Most people don’t know who Harry Schiffman is, but almost everyone who lives in or visits the Outer Banks has seen the results of his efforts.
Harry has been instrumental in keeping Oregon Inlet open.
There have been more task forces, working committees, and hearings on how to keep Oregon Inlet open since the 1980s than can be counted, and Harry Schiffman has probably been a part of every one of them.
The recent decision by the US Army Corps of Engineers to keep a dredge at the Inlet so it can be dredged year-round is the culmination of at least 30 years of effort on Harry’s part. It probably came about because of a statement made at the Oregon Inlet Task Force—the most recent iteration of official committees looking for a solution.
The problem was that dredging the channel for two or three months a year was at best a stopgap measure, so at one of the meeting Schiffman proposed a wild idea.
“Why don’t we ask the Corps if they would be willing assign a dredge at Oregon Inlet basically full time?” he asked.
“Everybody in the room said ‘You’ve lost your mind,’” he recalled.
But as he points out, “If you don’t ask you’ll never know.” And as it turned out, the Corps of Engineers thought the idea could work.
Harry has spent a good part of his childhood and most of his adult life on the Outer Banks. He was born and raised in Greenville, but according to him, his mother, who was from Manteo, knew at an early age he was going to live by the sea.
“My mom told me as soon as I could, I crawled east and she said I was crawling back home,” he said.
The original plan was for him to go into the family business. “My father and his father were in the jewelry business,” he said. And after a stint in the Coast Guard it looked as though he was following the family tradition—he has a degree in gemology and a masters certificate.
“I did that for about 11 years, but my desire to be here was just too strong,” he explained.
He came back to the Outer Banks and he seems to have been in the right place at the right time. A tug and three barges were being sold in a bankruptcy and the tug, it turns out, had an interesting history.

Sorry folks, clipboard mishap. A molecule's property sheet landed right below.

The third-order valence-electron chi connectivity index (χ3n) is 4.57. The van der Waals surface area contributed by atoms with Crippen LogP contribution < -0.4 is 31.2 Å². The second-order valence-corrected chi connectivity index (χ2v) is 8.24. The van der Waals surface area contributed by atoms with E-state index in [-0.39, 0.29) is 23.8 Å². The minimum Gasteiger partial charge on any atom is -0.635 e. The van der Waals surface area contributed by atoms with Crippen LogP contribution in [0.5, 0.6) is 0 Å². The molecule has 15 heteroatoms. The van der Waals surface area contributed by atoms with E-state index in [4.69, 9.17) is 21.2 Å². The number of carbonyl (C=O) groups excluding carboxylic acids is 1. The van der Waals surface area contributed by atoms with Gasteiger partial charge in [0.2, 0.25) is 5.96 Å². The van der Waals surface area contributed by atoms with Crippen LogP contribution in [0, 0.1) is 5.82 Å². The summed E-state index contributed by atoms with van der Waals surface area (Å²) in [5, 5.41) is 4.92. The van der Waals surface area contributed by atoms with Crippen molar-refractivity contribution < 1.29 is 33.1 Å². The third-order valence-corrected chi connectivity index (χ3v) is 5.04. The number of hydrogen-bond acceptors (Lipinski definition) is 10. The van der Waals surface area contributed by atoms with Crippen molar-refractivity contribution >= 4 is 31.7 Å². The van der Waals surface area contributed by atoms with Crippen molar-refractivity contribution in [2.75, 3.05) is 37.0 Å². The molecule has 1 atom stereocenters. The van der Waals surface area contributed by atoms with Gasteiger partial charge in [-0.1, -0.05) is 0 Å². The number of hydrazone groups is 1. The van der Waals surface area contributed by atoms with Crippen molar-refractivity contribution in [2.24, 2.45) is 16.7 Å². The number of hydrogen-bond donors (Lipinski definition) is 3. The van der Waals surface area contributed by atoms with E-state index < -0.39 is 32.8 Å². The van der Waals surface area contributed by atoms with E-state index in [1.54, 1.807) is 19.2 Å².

“I captained the world’s oldest operating tugboat,” he said. “It was built in 1862 as an ammunition carrier during the (Civil) war.”
After five or six years plying the waters between Edenton and Kitty Hawk, it was time to move on. Piloting a tug with barges can be tense. “It takes a real lot of concentration,” is how he described it.
The tug by that time didn’t have much value, so he gave it away. “At the end what I decided to do was give it to the state for an artificial reef.”
After the tugboat, Harry opened Salty Dawg Marina—which no longer exists, but is where Marshes Light is now. Twenty-nine years later, in 2004, he sold it and he’s been towing boats ever since.
His towing service, Tow BoatUS- Oregon Inlet, was started in the 1980s when he was still running Salty Dawg Marina. As he explains it, that was when the Coast Guard changed their rules and would no longer tow boats back to the dock, so if someone was stalled in the sound or had run aground, Harry became their only ride home.
He’s still doing it. After Hurricane Matthew passed, as an example, he probably put in two weeks of work in two or three days, getting boats back where they were supposed to be.
Because of the time he has spent on the waters of the Outer Banks, Harry has become an expert on keeping waterways open. His preference would be for a jetty with a sand bypass system to minimize damage on to the south of the jetties. A system like that would be prohibitively expensive, so he takes a deep breath and acknowledges that what is in place now will work.
“It’s something everybody can live with,” he said.